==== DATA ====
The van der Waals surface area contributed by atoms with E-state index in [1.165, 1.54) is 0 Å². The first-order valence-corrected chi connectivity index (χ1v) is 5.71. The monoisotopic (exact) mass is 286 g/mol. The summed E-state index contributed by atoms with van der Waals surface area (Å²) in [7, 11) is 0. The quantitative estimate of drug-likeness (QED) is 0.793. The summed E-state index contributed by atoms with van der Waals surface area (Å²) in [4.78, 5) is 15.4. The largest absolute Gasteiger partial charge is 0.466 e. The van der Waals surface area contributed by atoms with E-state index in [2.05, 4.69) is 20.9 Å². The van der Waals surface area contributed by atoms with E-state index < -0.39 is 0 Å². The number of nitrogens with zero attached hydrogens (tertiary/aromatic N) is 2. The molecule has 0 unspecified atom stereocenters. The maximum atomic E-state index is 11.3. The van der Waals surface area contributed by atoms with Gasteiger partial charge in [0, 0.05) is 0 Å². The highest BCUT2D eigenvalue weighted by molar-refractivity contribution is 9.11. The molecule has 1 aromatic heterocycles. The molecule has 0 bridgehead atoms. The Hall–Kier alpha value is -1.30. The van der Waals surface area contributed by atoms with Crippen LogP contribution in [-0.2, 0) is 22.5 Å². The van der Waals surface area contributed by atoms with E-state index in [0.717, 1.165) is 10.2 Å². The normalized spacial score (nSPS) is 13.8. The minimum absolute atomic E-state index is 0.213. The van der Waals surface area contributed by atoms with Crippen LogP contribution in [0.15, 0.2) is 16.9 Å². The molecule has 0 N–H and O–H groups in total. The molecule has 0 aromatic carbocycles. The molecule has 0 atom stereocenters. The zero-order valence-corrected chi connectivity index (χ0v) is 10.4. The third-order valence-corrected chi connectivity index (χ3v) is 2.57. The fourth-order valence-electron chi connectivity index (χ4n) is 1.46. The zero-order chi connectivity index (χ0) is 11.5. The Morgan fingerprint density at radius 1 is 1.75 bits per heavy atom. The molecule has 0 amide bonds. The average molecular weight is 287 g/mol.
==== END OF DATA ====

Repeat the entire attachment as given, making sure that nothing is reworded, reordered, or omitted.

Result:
The van der Waals surface area contributed by atoms with E-state index in [1.165, 1.54) is 0 Å². The first-order valence-corrected chi connectivity index (χ1v) is 5.71. The monoisotopic (exact) mass is 286 g/mol. The summed E-state index contributed by atoms with van der Waals surface area (Å²) in [7, 11) is 0. The quantitative estimate of drug-likeness (QED) is 0.793. The summed E-state index contributed by atoms with van der Waals surface area (Å²) in [4.78, 5) is 15.4. The largest absolute Gasteiger partial charge is 0.466 e. The van der Waals surface area contributed by atoms with E-state index in [2.05, 4.69) is 20.9 Å². The van der Waals surface area contributed by atoms with E-state index < -0.39 is 0 Å². The number of nitrogens with zero attached hydrogens (tertiary/aromatic N) is 2. The molecule has 0 unspecified atom stereocenters. The maximum atomic E-state index is 11.3. The van der Waals surface area contributed by atoms with Gasteiger partial charge in [0, 0.05) is 0 Å². The highest BCUT2D eigenvalue weighted by molar-refractivity contribution is 9.11. The molecule has 1 aromatic heterocycles. The molecule has 0 bridgehead atoms. The Hall–Kier alpha value is -1.30. The van der Waals surface area contributed by atoms with Crippen LogP contribution in [-0.2, 0) is 22.5 Å². The van der Waals surface area contributed by atoms with E-state index in [0.717, 1.165) is 10.2 Å². The normalized spacial score (nSPS) is 13.8. The minimum absolute atomic E-state index is 0.213. The van der Waals surface area contributed by atoms with Crippen LogP contribution in [0.15, 0.2) is 16.9 Å². The molecule has 0 N–H and O–H groups in total. The molecule has 0 aromatic carbocycles. The molecule has 0 atom stereocenters. The zero-order valence-corrected chi connectivity index (χ0v) is 10.4. The third-order valence-corrected chi connectivity index (χ3v) is 2.57. The fourth-order valence-electron chi connectivity index (χ4n) is 1.46. The zero-order chi connectivity index (χ0) is 11.5. The Morgan fingerprint density at radius 1 is 1.75 bits per heavy atom. The molecule has 0 amide bonds. The average molecular weight is 287 g/mol.